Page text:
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Proceedings Paper

Impedance spectroscopy for the detection and identification of unknown toxins
Author(s): B. C. Riggs; G. E. Plopper; J. L. Paluh; T. B. Phamduy; D. T. Corr; D. B. Chrisey
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Paper Abstract

Advancements in biological and chemical warfare has allowed for the creation of novel toxins necessitating a universal, real-time sensor. We have used a function-based biosensor employing impedance spectroscopy using a low current density AC signal over a range of frequencies (62.5 Hz-64 kHz) to measure the electrical impedance of a confluent epithelial cell monolayer at 120 sec intervals. Madin Darby canine kidney (MDCK) epithelial cells were grown to confluence on thin film interdigitated gold electrodes. A stable impedance measurement of 2200 Ω was found after 24 hrs of growth. After exposure to cytotoxins anthrax lethal toxin and etoposide, the impedance decreased in a linear fashion resulting in a 50% drop in impedance over 50hrs showing significant difference from the control sample (~20% decrease). Immunofluorescent imaging showed that apoptosis was induced through the addition of toxins. Similarities of the impedance signal shows that the mechanism of cellular death was the same between ALT and etoposide. A revised equivalent circuit model was employed in order to quantify morphological changes in the cell monolayer such as tight junction integrity and cell surface area coverage. This model showed a faster response to cytotoxin (2 hrs) compared to raw measurements (20 hrs). We demonstrate that herein that impedance spectroscopy of epithelial monolayers serves as a real-time non-destructive sensor for unknown pathogens.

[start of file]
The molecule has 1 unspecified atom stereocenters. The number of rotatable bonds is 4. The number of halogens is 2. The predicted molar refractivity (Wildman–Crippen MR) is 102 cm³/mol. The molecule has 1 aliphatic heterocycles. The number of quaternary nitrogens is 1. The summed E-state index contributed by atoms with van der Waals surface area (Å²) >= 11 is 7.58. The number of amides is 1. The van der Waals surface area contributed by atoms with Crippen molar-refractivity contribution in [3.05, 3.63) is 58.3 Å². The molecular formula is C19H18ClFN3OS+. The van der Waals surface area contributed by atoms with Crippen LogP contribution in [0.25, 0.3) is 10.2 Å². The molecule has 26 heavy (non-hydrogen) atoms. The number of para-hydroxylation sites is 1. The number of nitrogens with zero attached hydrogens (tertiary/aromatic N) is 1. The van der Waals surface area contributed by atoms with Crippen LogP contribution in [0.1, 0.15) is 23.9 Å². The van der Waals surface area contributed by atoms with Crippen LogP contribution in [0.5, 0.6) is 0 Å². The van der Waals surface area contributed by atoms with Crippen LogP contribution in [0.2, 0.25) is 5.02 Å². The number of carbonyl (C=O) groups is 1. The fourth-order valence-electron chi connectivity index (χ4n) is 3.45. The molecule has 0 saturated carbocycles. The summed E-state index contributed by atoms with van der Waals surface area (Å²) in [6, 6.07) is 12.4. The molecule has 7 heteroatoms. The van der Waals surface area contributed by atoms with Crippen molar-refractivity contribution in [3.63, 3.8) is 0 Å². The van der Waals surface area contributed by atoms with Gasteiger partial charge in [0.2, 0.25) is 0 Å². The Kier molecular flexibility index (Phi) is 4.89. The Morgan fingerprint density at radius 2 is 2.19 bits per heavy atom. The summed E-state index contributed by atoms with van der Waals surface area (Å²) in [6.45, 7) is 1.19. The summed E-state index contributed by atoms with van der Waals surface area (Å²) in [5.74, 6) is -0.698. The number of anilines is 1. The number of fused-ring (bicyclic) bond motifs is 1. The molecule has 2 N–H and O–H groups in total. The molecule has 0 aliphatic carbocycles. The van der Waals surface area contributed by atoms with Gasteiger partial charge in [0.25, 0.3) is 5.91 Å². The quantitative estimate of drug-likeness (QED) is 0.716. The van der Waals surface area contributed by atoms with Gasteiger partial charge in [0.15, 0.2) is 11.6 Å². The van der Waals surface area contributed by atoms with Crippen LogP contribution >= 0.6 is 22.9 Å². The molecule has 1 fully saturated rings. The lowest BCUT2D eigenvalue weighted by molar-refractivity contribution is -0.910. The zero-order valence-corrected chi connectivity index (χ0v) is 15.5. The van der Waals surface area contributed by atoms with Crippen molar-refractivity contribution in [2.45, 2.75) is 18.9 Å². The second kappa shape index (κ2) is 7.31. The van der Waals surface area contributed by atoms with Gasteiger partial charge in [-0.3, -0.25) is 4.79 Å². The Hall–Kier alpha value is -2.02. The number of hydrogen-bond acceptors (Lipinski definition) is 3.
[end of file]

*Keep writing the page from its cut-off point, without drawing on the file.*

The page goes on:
Paper Details

Date Published: 4 May 2012
PDF: 10 pages
Proc. SPIE 8371, Sensing Technologies for Global Health, Military Medicine, Disaster Response, and Environmental Monitoring II; and Biometric Technology for Human Identification IX, 83711F (4 May 2012); doi: 10.1117/12.919542
Show Author Affiliations
B. C. Riggs, Rensselaer Polytechnic Institute (United States)
G. E. Plopper, Rensselaer Polytechnic Institute (United States)
J. L. Paluh, Univ. of Albany (United States)
T. B. Phamduy, Rensselaer Polytechnic Institute (United States)
D. T. Corr, Rensselaer Polytechnic Institute (United States)
D. B. Chrisey, Rensselaer Polytechnic Institute (United States)


Published in SPIE Proceedings Vol. 8371:
Sensing Technologies for Global Health, Military Medicine, Disaster Response, and Environmental Monitoring II; and Biometric Technology for Human Identification IX
Sárka O. Southern; B. V. K. Vijaya Kumar; Salil Prabhakar; Arend H. J. Kolk; Kevin N. Montgomery; Arun A. Ross; Carl W. Taylor, Editor(s)

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